Christopher Hitchens is no atheist - he just thinks he is.
The title of his recently published memoir, Hitch-22, reflects his hard-won realisation that “it is an absolute certainty that there are no certainties”. Having once adored Oscar Wilde’s reasoning that “a map of the world that did not show Utopia would not be worth consulting”, the eminent contrarian has apparently given up the “fantastically potent illusion” of social justice, contemplating instead the “shipwrecks and the prison islands to which the quest has led”.
Confronted by such an epic sense of unfairness, Blaise Pascal, more than three centuries ago, recommended the dread be managed by betting in favour of God’s existence. Hitchens, heroically modern and irreverent, but no less troubled, backs the alternative.
Both wagers are contrived, and ultimately futile.
The idea that knowledge cannot be grounded in objective truth is not new.
Socrates proclaimed a paradox: an unexamined life is not worth living, yet wisdom comes from accepting we effectively know nothing.
David Hume argued it’s only instinctive extrapolation of the past, “custom acting upon the imagination”, that causes us to naively believe nature operates in a completely deterministic fashion. His radical scepticism was confirmed empirically in the 1920s, when Niels Bohr and Werner Heisenberg used quantum phenomena to demonstrate the so-called laws of physics do not hold true in the sub atomic realm. The basic building blocks of reality, at least when they’re not being observed, are best described as random wave functions.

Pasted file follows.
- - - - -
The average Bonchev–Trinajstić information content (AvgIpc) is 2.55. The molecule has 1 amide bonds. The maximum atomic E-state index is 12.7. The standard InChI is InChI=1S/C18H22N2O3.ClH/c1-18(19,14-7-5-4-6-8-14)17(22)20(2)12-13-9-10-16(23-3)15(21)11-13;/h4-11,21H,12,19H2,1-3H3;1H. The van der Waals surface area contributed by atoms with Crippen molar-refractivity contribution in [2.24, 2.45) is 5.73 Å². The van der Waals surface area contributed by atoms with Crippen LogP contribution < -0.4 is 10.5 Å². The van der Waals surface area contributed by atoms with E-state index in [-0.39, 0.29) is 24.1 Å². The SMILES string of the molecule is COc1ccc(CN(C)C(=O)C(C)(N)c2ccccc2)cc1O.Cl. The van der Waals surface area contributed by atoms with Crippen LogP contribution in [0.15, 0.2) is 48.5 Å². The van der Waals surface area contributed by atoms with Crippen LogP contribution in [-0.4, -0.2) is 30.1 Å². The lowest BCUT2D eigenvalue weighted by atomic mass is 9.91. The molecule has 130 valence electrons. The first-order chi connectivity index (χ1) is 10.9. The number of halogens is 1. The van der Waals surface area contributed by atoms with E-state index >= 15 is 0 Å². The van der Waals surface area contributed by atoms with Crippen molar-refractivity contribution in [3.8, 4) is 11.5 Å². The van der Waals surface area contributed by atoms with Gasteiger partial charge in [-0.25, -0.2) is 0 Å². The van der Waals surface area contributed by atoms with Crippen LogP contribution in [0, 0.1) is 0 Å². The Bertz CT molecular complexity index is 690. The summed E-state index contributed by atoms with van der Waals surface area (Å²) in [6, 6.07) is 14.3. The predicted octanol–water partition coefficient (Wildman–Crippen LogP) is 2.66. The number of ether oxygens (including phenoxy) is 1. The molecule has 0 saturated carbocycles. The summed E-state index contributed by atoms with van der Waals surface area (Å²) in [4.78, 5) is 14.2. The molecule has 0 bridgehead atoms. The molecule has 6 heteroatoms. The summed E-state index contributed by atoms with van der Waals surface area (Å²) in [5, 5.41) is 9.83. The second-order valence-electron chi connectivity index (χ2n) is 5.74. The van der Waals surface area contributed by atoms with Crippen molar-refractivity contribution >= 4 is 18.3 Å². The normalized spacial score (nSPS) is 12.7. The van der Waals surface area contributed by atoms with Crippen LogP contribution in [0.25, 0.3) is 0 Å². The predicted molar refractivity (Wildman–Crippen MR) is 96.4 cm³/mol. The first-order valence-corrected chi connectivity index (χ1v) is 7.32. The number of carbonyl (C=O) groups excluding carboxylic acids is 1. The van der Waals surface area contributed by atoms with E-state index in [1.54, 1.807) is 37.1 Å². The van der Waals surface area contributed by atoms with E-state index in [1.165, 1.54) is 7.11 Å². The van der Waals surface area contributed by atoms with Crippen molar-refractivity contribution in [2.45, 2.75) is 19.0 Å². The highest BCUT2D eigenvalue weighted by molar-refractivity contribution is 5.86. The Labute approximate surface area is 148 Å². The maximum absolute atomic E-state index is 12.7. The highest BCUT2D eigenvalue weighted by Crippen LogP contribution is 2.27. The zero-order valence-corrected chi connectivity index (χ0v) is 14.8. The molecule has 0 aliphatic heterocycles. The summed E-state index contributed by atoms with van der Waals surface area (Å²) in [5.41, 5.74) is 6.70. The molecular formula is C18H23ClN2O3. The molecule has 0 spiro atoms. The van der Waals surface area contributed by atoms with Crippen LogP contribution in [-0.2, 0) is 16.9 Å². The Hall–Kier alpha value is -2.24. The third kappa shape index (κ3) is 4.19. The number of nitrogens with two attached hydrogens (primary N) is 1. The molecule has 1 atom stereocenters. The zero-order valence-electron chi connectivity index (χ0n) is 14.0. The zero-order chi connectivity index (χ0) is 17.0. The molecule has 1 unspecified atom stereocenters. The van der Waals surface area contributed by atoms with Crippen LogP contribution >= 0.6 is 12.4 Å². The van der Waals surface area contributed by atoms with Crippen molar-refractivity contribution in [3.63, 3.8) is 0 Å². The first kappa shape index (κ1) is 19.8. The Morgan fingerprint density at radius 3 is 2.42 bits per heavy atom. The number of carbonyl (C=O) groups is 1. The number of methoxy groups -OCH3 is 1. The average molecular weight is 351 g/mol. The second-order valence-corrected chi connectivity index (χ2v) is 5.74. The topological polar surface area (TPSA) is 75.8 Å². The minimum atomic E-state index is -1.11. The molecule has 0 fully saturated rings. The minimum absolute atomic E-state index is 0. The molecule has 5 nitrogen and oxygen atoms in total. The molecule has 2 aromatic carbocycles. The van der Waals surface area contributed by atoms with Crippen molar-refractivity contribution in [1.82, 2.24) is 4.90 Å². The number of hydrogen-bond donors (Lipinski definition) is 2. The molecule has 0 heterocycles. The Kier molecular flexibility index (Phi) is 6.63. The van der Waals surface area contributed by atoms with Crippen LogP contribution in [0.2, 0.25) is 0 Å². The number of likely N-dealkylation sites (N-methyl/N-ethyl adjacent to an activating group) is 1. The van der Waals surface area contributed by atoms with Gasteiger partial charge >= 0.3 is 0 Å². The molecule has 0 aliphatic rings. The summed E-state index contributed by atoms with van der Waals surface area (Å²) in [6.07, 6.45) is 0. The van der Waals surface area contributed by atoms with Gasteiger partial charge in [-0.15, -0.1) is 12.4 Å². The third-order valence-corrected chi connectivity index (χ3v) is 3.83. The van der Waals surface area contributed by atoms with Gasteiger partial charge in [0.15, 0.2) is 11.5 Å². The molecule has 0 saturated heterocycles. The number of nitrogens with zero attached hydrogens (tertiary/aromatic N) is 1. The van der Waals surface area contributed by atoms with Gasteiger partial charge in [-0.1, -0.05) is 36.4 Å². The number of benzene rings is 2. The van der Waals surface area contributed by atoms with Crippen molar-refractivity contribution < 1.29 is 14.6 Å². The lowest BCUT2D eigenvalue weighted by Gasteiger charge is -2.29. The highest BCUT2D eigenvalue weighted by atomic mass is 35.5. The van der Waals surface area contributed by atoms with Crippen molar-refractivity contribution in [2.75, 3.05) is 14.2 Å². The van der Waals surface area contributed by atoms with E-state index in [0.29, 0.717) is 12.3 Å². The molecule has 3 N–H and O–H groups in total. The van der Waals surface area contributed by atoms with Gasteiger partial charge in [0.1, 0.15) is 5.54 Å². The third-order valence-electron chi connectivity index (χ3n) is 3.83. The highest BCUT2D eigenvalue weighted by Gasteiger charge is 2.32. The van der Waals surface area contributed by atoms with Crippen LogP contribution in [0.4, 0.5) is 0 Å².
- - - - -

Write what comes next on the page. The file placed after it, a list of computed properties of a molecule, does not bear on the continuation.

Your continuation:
More recently, social critics have queried the legitimacy of Western civilisation itself, pointing out that the truth about the truth means all hitherto moral and economic progress, dependent as it is on tangible goals and notions of control and authority, is the product of a grand deception.
Postmodernism, even before it was thus named, has always threatened our arrogant mind. Socrates was put to death for supposedly corrupting others, while Einstein refused to accept quantum theory, rebutting with the very unscientific response that an “inner voice” informed him that God “does not throw dice”.
Unknowingness is also derided as self-contradictory. How can one claim the absence of capital-T truth only to then argue it amounts to an ideology capable of explaining reality?
It’s a Catch-22, as Hitchens, somewhat begrudgingly, notes. There is no way to prove life is a by-design mystery. Expecting cognitive traction is equivalent to asking for proof infinity is real. Merely posing the question confirms you are already halfway down the rabbit hole to cerebral oblivion.
The essential weakness of Postmodernism is its failure to explain why, if there are no answers, humanity is endowed with the wonders of reason and language. Is God a sadist, equipping us with nifty tools, an insatiable curiosity, only to then set us off in search of a non-existent quarry?
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